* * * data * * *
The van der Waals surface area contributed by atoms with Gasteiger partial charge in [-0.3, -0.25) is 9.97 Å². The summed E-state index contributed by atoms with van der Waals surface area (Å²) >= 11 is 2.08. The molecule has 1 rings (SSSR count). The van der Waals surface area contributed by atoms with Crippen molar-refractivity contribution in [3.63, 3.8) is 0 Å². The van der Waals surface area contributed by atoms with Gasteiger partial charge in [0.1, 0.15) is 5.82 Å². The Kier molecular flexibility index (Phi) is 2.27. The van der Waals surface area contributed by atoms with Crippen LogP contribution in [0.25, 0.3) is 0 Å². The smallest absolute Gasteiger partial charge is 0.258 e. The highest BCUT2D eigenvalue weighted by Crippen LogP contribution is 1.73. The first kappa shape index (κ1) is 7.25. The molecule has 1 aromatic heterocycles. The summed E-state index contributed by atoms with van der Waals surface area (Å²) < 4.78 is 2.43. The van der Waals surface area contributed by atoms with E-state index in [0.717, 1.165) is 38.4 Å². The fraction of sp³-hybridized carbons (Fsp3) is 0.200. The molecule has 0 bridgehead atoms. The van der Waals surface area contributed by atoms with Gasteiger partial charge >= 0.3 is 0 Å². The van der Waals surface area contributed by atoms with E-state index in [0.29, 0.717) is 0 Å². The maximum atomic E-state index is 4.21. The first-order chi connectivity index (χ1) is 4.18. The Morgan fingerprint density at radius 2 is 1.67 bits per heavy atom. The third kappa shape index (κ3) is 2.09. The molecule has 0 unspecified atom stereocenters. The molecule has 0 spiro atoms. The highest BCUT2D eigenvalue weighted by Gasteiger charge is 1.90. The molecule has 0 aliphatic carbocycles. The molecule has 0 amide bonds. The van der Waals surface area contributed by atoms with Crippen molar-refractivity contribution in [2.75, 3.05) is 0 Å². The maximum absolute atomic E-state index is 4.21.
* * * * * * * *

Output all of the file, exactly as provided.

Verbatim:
The van der Waals surface area contributed by atoms with Gasteiger partial charge in [-0.3, -0.25) is 9.97 Å². The summed E-state index contributed by atoms with van der Waals surface area (Å²) >= 11 is 2.08. The molecule has 1 rings (SSSR count). The van der Waals surface area contributed by atoms with Crippen molar-refractivity contribution in [3.63, 3.8) is 0 Å². The van der Waals surface area contributed by atoms with Gasteiger partial charge in [0.1, 0.15) is 5.82 Å². The Kier molecular flexibility index (Phi) is 2.27. The van der Waals surface area contributed by atoms with Crippen LogP contribution in [0.25, 0.3) is 0 Å². The smallest absolute Gasteiger partial charge is 0.258 e. The highest BCUT2D eigenvalue weighted by Crippen LogP contribution is 1.73. The first kappa shape index (κ1) is 7.25. The molecule has 1 aromatic heterocycles. The summed E-state index contributed by atoms with van der Waals surface area (Å²) < 4.78 is 2.43. The van der Waals surface area contributed by atoms with E-state index in [0.717, 1.165) is 38.4 Å². The fraction of sp³-hybridized carbons (Fsp3) is 0.200. The molecule has 0 bridgehead atoms. The van der Waals surface area contributed by atoms with Gasteiger partial charge >= 0.3 is 0 Å². The van der Waals surface area contributed by atoms with E-state index in [0.29, 0.717) is 0 Å². The maximum atomic E-state index is 4.21. The first-order chi connectivity index (χ1) is 4.18. The Morgan fingerprint density at radius 2 is 1.67 bits per heavy atom. The third kappa shape index (κ3) is 2.09. The molecule has 0 unspecified atom stereocenters. The molecule has 0 spiro atoms. The highest BCUT2D eigenvalue weighted by Gasteiger charge is 1.90. The molecule has 0 aliphatic carbocycles. The molecule has 0 amide bonds. The van der Waals surface area contributed by atoms with Crippen molar-refractivity contribution in [2.75, 3.05) is 0 Å². The maximum absolute atomic E-state index is 4.21.